The Facts: Adultery
Only for Marriage not for Civil Partnerships
that the respondent has committed adultery and the petitioner
finds it intolerable to live with the respondent (s1(2)(a) MCA 1973)
adultery
Voluntary sexual intercourse between a married person and
another person of the opposite sex (not the spouse) (Dennis
1955)
Ordinary civil standard of proof

intolerable to live together
The test is subjective
The petitioner must find it intolerable to live with the
respondent (Goodrich 1971)
Adultery need not cause the intolerability (Cleary 1974)
What about periods of reconciliation? (s 2(1&2) MCA 1973)
The Facts: Behaviour

that the respondent has behaved in such a way
that the petitioner cannot reasonably be expected
to live with the respondent (s1(2)(b) MCA 1973)
behaviour
No list of behaviour
but grew out of historic cruelty ground (so should justify
an end to cohabitation something approximating
irreconcilability?)
Need not be blameworthy or unreasonable
Katz (1972) illness
Pheasant (1972)
Carter-Fea (1987) passivity (failure to manage affairs)

The Facts: Behaviour
effect on the petitioner
the test is not whether or not the behaviour is
unreasonable

BUT

whether or not it is unreasonable to expect the
petitioner to continue to live with the respondent.
The Facts: Behaviour
it has objective and subjective elements:
Ash (1972)
the test is objective: Can the petition reasonably be
expected to live with respondent. But focuses on the
parties: can this petitioner, with his or her character
and personality, with his or her faults and other
attributes, good and bad, and having regard to his or her
behaviour during the marriage reasonably be expected
to live with this respondent?

still living together?
periods of reconciliation (s2(3) MCA 1973)
Bradley (1973) cohabitation for long period for good reason
can also be ignored

The Facts: Desertion
that the respondent has deserted the petitioner for a
continuous period of at least two years immediately
preceding the presentation of the petition (s1(2)(c) MCA
1973)
Intention to desert
Unjustified departure (breach of marital obligation)
The petitioner must remain open to the respondents
return
Factual separation
Pulford v Pulford [1923] P 18.
Simple or constructive desertion
Lang v Lang [1955] AC 402.
Time 2 years

The Facts: Separation with
consent
that the parties to the marriage have lived apart for a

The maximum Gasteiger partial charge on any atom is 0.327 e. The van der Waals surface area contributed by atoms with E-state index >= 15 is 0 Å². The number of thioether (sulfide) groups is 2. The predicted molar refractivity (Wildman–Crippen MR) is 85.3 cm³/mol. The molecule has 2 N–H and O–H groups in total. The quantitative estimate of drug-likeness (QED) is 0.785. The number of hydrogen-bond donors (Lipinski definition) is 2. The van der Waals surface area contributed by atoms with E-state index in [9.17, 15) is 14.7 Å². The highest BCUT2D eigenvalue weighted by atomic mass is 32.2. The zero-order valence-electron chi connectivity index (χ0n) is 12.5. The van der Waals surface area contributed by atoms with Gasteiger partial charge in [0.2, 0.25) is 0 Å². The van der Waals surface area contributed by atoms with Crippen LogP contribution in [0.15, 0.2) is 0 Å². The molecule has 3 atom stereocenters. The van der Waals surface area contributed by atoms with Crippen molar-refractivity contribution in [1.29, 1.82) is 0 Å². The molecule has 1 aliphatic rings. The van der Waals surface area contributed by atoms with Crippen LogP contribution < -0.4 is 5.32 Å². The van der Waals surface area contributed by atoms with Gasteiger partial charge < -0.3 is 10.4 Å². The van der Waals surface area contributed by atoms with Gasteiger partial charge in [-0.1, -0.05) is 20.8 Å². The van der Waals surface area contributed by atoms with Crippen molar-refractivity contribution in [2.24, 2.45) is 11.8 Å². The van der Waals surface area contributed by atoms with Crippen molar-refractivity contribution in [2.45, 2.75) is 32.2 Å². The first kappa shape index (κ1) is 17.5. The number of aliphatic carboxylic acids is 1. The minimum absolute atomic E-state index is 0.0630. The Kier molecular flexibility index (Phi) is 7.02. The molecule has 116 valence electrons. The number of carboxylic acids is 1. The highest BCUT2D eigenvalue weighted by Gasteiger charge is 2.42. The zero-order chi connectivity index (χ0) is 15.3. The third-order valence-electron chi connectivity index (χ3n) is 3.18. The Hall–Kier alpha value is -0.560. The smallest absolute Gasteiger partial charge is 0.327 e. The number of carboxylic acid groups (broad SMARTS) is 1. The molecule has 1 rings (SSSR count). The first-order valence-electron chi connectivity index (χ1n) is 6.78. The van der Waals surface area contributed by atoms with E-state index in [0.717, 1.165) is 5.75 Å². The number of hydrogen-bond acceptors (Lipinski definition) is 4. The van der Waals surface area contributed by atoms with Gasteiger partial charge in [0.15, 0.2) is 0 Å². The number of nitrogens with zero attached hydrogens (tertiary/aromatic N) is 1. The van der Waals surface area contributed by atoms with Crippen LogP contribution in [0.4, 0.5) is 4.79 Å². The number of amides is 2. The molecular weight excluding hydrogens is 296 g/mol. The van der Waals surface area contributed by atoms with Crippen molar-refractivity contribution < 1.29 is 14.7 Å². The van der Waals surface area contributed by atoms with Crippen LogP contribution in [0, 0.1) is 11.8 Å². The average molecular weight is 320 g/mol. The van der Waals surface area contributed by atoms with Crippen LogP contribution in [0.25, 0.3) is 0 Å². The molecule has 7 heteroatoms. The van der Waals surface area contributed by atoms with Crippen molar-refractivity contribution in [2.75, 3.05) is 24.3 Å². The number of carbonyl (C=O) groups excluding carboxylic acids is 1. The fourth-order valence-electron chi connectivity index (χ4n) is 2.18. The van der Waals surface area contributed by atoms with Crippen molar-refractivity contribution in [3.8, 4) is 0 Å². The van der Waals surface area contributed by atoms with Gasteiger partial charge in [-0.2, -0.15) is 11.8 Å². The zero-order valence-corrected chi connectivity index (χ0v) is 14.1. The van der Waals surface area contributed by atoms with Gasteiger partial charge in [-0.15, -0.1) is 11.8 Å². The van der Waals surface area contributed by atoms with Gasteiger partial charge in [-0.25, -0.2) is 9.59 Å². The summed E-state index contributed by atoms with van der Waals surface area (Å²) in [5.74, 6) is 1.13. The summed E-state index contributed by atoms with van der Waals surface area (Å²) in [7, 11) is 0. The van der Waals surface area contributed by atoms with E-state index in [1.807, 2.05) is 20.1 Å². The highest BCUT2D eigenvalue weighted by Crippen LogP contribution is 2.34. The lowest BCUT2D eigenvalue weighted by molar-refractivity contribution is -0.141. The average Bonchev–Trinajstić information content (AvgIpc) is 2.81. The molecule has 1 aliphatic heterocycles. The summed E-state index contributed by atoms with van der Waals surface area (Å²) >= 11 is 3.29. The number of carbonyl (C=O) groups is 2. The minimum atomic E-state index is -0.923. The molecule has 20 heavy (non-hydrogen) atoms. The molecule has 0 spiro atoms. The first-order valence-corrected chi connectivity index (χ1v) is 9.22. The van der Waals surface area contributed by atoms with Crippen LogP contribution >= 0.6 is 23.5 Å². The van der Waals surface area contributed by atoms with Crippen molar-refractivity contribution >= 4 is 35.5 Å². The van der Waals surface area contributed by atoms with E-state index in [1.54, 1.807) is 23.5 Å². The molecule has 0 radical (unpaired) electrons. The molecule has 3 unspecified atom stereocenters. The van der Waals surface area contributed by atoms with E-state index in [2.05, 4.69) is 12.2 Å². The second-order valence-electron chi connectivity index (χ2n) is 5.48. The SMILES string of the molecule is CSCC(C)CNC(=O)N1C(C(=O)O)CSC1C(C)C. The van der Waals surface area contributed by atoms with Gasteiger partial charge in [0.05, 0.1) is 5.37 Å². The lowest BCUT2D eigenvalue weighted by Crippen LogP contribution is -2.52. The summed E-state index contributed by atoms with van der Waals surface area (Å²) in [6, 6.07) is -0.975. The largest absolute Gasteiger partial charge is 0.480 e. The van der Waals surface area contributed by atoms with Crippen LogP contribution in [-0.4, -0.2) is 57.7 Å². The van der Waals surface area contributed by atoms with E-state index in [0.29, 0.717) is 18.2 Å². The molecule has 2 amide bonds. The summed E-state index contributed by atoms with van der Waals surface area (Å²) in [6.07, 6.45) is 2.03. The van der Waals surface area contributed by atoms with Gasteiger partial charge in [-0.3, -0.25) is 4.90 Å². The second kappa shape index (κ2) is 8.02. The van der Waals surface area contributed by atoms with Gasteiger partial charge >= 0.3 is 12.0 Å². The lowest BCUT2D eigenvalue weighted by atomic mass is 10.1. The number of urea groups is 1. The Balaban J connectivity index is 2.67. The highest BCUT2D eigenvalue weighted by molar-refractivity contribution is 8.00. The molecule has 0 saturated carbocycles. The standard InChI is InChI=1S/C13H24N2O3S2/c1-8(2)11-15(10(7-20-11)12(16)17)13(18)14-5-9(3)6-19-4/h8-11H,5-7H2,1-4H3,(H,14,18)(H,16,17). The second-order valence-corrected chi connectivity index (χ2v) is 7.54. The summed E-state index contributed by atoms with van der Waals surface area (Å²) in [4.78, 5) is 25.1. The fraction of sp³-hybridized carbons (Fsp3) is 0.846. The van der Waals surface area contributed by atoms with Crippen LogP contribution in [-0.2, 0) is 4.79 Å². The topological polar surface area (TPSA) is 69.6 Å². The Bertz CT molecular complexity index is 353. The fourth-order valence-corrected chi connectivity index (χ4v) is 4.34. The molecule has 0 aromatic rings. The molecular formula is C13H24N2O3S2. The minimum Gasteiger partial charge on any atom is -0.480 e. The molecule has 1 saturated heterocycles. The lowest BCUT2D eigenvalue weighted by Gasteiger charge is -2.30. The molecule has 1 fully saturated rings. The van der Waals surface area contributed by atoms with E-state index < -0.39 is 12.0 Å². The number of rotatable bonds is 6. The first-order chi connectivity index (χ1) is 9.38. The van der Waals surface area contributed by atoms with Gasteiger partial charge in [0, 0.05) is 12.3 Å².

continuous period of at least two years immediately preceding
the presentation of the petition and the respondent consents
to a decree being granted (s1(2)(d) MCA 1973)
living apart (fact)
Living apart in the same house?
Fuller (1973) H returns after heart attack (W has new boyfriend)
Hollens (1971) 115 SJ 327
Mouncer (1972) living together on bad terms
Reconciliation?

the mental element (intention to live apart)
Separation intended to be permanent (commuting relationships)

Consent
The fact of separation for 2 years
Time disrupted by periods of cohabitation? (s 2 (5) MCA 1973)
The Facts: Separation without
consent
that the parties to the marriage have lived apart for a
continuous period of at least five years immediately
preceding the presentation of the petition
(s1(2)(e) MCA 1973)

Living apart (but 5 years) and mental element as with 2 year
separation

The courts power to refuse the decree (s5 MCA 1973)
The respondent may oppose the grant of a decree on the
ground that the dissolution of the marriage will result in grave
financial or other hardship to him and that it would in all the
circumstances be wrong to dissolve the marriage.


Refusing the Decree?
The residual discretion to refuse a decree
absolute (s9 MCA 1973)
A wide discretion where information previously
unavailable to the court justifies the refusal to make
the decree final
religious divorces (see O v O (2000) & MCA 1973, s10A)

Rescission of the Decree Nisi
Special circumstances may justify a rescission
before the decree absolute:
S v S (2002) pension sharing rules changed


Summary
Understand how the law developed
in order to critically evaluate the law
Know the process for getting a divorce
Know the ground for divorce
Understand the facts that have to be
made out for the ground to be met in
order to answer problem questions